STAUNTON -- While it took considerably longer than expected, officials with the Posey Township Volunteer Fire Department (PTVFD) recently made the transition to their new firehouse.
On Monday, Fire Chief Larry Tempel told The Brazil Times trucks were moved into the new facility Dec. 22.
"We still have a few items to finish, but it's usable now," Tempel said. "We still have office files to move in and figure out what kind of tools and other items to move (in). We're operating out of the building now.
"We're fortunate in that the stuff we have to move isn't that far away. We just have to walk it across the street."
Tempel told The Times near completion of the state was 11 months behind schedule. Still, he's pleased the department is moving in.
"It's certainly good to get it finished," he said. "It didn't cost us more money. The fortunate thing was we had our old building to stay in. We were not in a bind to move out of the old building."
Completion of the new building hit a snag in June. Tempel said construction issues had to be addressed.
The Crescent Building Group, Plainfield, was in charge of constructing the new firehouse.
Tempel added there are a few minor details that need to be addressed in the future, such as controls on the heating and cooling system, among other items.
"(The heating and cooling system controls) are functioning now, they are just not the way they were designed," Tempel said.
In 2009, the department was awarded a $1.2 million grant through the Federal Emergency Management Agency (FEMA).
It was one of four departments in the state to receive grant money through the American Recovery and Reinvestment Act.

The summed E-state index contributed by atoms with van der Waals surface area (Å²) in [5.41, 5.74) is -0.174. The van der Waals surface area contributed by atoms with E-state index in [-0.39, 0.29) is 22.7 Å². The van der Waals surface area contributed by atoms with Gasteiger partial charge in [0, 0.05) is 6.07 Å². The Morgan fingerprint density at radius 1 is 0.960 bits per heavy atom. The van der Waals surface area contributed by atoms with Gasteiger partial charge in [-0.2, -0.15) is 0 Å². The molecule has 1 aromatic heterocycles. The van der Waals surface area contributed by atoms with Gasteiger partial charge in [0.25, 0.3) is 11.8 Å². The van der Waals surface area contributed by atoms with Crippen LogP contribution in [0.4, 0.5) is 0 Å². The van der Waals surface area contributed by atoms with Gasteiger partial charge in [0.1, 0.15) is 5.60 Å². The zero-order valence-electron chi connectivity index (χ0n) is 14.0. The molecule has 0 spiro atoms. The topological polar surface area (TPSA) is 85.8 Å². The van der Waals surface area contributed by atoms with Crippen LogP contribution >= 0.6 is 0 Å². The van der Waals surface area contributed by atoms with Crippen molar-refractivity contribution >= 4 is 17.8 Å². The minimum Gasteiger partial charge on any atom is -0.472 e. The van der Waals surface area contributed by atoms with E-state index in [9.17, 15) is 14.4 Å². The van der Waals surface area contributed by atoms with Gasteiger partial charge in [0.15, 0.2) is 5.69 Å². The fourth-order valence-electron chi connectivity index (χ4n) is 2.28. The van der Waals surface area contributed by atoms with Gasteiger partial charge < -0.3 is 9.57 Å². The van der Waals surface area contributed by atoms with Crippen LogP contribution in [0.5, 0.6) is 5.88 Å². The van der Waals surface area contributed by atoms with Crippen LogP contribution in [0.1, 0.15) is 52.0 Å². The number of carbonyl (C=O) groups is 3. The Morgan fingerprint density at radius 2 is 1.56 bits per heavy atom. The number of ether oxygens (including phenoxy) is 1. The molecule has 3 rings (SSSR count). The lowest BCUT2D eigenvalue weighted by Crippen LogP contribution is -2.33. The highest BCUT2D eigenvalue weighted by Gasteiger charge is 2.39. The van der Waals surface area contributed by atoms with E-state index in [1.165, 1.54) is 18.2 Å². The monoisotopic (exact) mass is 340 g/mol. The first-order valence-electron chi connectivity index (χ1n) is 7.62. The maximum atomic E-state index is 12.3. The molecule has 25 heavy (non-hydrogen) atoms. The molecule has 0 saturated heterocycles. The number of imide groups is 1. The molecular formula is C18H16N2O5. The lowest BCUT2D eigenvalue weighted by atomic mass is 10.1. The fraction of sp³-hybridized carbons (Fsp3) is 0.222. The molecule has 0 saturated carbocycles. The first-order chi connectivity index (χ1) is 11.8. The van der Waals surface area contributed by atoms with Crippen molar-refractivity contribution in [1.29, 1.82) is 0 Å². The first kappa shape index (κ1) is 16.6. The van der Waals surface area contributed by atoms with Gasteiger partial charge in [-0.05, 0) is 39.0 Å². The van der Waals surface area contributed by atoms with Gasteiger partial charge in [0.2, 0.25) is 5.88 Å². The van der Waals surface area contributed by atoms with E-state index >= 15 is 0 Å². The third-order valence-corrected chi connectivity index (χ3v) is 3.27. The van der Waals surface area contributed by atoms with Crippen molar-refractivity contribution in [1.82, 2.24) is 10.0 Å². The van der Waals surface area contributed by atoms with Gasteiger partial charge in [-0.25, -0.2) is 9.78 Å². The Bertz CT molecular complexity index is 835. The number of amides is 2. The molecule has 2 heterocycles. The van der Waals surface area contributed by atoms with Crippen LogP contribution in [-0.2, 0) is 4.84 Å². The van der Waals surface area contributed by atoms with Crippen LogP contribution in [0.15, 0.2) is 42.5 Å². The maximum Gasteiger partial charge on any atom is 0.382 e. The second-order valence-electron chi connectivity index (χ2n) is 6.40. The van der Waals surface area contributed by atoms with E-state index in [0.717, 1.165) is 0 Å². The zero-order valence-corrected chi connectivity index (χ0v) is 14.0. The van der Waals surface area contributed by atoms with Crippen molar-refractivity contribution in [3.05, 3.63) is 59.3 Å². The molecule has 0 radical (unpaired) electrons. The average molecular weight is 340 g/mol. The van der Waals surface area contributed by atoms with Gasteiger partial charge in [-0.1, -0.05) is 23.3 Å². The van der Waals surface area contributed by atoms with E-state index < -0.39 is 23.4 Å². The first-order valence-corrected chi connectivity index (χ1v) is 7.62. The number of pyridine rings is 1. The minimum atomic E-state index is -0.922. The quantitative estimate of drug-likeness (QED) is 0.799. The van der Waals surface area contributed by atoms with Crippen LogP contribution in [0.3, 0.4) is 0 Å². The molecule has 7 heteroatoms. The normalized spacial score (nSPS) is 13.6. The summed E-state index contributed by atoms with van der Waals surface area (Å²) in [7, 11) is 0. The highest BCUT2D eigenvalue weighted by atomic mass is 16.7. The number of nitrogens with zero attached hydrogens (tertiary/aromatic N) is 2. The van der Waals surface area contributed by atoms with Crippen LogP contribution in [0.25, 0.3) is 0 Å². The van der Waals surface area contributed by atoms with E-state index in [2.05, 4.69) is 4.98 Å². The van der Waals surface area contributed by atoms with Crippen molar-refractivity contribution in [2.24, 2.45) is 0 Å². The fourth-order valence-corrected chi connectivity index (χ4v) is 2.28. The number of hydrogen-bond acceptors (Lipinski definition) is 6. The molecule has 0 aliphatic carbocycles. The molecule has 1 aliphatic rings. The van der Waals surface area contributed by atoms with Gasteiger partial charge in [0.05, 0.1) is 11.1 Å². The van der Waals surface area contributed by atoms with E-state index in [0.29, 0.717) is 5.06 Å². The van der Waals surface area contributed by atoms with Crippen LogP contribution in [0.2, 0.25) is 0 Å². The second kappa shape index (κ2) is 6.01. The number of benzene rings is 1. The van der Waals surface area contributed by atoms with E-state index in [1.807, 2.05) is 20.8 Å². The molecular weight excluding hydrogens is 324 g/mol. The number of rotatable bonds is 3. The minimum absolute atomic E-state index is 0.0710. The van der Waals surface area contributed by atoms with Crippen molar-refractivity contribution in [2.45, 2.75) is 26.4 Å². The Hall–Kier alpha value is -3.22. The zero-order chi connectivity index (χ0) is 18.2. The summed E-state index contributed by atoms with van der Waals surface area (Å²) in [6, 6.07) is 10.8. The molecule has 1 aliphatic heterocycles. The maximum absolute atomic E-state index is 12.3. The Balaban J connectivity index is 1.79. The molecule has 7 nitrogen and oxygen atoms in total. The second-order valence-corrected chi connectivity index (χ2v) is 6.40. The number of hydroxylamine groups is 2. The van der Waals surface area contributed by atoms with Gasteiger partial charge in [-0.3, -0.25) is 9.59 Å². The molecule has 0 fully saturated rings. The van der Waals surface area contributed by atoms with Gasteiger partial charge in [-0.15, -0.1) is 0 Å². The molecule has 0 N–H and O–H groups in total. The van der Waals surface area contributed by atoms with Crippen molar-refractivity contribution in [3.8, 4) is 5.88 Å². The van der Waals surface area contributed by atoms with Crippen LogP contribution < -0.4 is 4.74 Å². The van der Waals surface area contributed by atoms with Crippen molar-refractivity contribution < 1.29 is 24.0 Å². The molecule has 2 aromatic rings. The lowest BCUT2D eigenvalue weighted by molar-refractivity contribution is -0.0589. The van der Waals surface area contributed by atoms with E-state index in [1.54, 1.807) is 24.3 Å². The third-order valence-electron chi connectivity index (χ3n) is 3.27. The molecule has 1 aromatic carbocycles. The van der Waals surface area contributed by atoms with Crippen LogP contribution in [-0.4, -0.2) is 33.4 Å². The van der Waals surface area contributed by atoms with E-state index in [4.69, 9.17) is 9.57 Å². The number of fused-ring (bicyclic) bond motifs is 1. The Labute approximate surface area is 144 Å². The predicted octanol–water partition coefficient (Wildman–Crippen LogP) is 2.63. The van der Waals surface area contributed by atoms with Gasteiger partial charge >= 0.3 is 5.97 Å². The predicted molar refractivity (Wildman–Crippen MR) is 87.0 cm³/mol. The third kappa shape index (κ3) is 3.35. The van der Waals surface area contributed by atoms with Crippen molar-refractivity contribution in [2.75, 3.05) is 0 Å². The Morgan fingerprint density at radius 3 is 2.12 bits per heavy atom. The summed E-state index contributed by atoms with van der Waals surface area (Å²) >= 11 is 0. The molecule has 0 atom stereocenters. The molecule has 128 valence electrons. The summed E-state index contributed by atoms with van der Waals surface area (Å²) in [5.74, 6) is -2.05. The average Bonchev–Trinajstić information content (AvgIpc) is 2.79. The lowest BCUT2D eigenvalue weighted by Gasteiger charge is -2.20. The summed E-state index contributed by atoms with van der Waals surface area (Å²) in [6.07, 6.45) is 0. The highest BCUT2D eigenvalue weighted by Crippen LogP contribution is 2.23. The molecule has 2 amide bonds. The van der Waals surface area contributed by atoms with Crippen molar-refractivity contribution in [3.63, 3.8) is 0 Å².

Of the departments in Indiana, PTVFD received the most grant money.
Former Staunton resident Matt Reed helped the department with its grant proposal, which was eventually finished with additional help from West Central Indiana Economic Development District (WCIEDD) grant administrator Kristy Jerrell.
Fire departments across the nation that applied for the grant were judged on firefighting safety, response times and the ability to go "green."
According to Tempel, the department was in need of a new firehouse after outgrowing its old facility, located at 407 E. Columbus St., Staunton.
The new station incorporates "green" elements, which were required to receive the grant money.
The new station includes natural cross ventilation, geothermal heating/cooling, a "green" roof, radiant floors and LED or CFL lighting.
Tempel said the old station will be used for storage and training.
"(The training area) will be an open area where we can use various props to train with," he said.
Tempel added in the near future, the department plans to set up a handful of open houses for the community and other fire departments to see how the building functions.
But for now, settling in is the top priority.
"We're still figuring out things," he said. "How we want to set up, our recycling ... get all that in order."